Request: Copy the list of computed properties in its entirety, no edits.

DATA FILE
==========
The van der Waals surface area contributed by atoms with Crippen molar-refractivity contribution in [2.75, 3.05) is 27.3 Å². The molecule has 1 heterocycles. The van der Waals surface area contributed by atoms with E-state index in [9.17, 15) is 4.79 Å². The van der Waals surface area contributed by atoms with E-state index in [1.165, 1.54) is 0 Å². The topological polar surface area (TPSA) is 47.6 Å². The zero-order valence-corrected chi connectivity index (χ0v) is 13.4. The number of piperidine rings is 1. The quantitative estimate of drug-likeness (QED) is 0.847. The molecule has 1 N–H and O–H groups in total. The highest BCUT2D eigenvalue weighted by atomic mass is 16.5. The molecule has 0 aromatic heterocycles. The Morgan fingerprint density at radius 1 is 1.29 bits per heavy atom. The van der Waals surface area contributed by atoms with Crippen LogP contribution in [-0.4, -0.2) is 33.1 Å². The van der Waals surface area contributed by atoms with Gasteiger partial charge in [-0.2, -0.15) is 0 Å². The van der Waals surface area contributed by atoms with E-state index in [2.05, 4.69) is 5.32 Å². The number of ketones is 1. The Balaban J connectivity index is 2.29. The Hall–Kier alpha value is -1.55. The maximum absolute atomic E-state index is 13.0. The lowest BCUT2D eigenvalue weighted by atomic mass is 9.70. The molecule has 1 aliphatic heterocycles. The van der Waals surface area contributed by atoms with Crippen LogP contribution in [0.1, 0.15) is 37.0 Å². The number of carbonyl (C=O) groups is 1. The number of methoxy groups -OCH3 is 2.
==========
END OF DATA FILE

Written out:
The van der Waals surface area contributed by atoms with Crippen molar-refractivity contribution in [2.75, 3.05) is 27.3 Å². The molecule has 1 heterocycles. The van der Waals surface area contributed by atoms with E-state index in [9.17, 15) is 4.79 Å². The van der Waals surface area contributed by atoms with E-state index in [1.165, 1.54) is 0 Å². The topological polar surface area (TPSA) is 47.6 Å². The zero-order valence-corrected chi connectivity index (χ0v) is 13.4. The number of piperidine rings is 1. The quantitative estimate of drug-likeness (QED) is 0.847. The molecule has 1 N–H and O–H groups in total. The highest BCUT2D eigenvalue weighted by atomic mass is 16.5. The molecule has 0 aromatic heterocycles. The Morgan fingerprint density at radius 1 is 1.29 bits per heavy atom. The van der Waals surface area contributed by atoms with Crippen LogP contribution in [-0.4, -0.2) is 33.1 Å². The van der Waals surface area contributed by atoms with Gasteiger partial charge in [-0.2, -0.15) is 0 Å². The van der Waals surface area contributed by atoms with E-state index in [2.05, 4.69) is 5.32 Å². The number of ketones is 1. The Balaban J connectivity index is 2.29. The Hall–Kier alpha value is -1.55. The maximum absolute atomic E-state index is 13.0. The lowest BCUT2D eigenvalue weighted by atomic mass is 9.70. The molecule has 1 aliphatic heterocycles. The van der Waals surface area contributed by atoms with Crippen LogP contribution in [0.1, 0.15) is 37.0 Å². The number of carbonyl (C=O) groups is 1. The number of methoxy groups -OCH3 is 2.